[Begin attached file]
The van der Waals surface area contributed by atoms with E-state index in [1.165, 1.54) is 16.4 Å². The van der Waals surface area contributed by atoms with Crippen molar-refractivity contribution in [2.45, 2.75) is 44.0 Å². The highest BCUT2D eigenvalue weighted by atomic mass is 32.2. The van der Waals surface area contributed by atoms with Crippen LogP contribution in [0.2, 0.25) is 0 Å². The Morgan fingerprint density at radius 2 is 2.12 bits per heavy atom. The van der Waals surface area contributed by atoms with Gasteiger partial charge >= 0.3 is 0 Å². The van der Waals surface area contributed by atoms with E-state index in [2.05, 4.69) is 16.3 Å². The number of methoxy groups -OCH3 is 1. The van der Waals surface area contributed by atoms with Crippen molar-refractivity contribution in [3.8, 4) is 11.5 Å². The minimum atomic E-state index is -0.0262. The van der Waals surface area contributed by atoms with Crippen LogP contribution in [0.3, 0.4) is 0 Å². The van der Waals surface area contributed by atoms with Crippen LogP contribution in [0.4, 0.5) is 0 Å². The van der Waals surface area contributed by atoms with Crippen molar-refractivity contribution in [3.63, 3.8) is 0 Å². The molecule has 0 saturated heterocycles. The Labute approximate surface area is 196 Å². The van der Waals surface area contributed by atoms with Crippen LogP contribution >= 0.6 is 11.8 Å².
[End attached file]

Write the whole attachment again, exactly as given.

The van der Waals surface area contributed by atoms with E-state index in [1.165, 1.54) is 16.4 Å². The van der Waals surface area contributed by atoms with Crippen molar-refractivity contribution in [2.45, 2.75) is 44.0 Å². The highest BCUT2D eigenvalue weighted by atomic mass is 32.2. The van der Waals surface area contributed by atoms with Crippen LogP contribution in [0.2, 0.25) is 0 Å². The Morgan fingerprint density at radius 2 is 2.12 bits per heavy atom. The van der Waals surface area contributed by atoms with Gasteiger partial charge >= 0.3 is 0 Å². The van der Waals surface area contributed by atoms with E-state index in [2.05, 4.69) is 16.3 Å². The number of methoxy groups -OCH3 is 1. The van der Waals surface area contributed by atoms with Crippen molar-refractivity contribution in [3.8, 4) is 11.5 Å². The minimum atomic E-state index is -0.0262. The van der Waals surface area contributed by atoms with Crippen LogP contribution in [0.3, 0.4) is 0 Å². The van der Waals surface area contributed by atoms with Crippen LogP contribution in [0.4, 0.5) is 0 Å². The van der Waals surface area contributed by atoms with Crippen molar-refractivity contribution in [3.63, 3.8) is 0 Å². The molecule has 0 saturated heterocycles. The Labute approximate surface area is 196 Å². The van der Waals surface area contributed by atoms with Crippen LogP contribution >= 0.6 is 11.8 Å².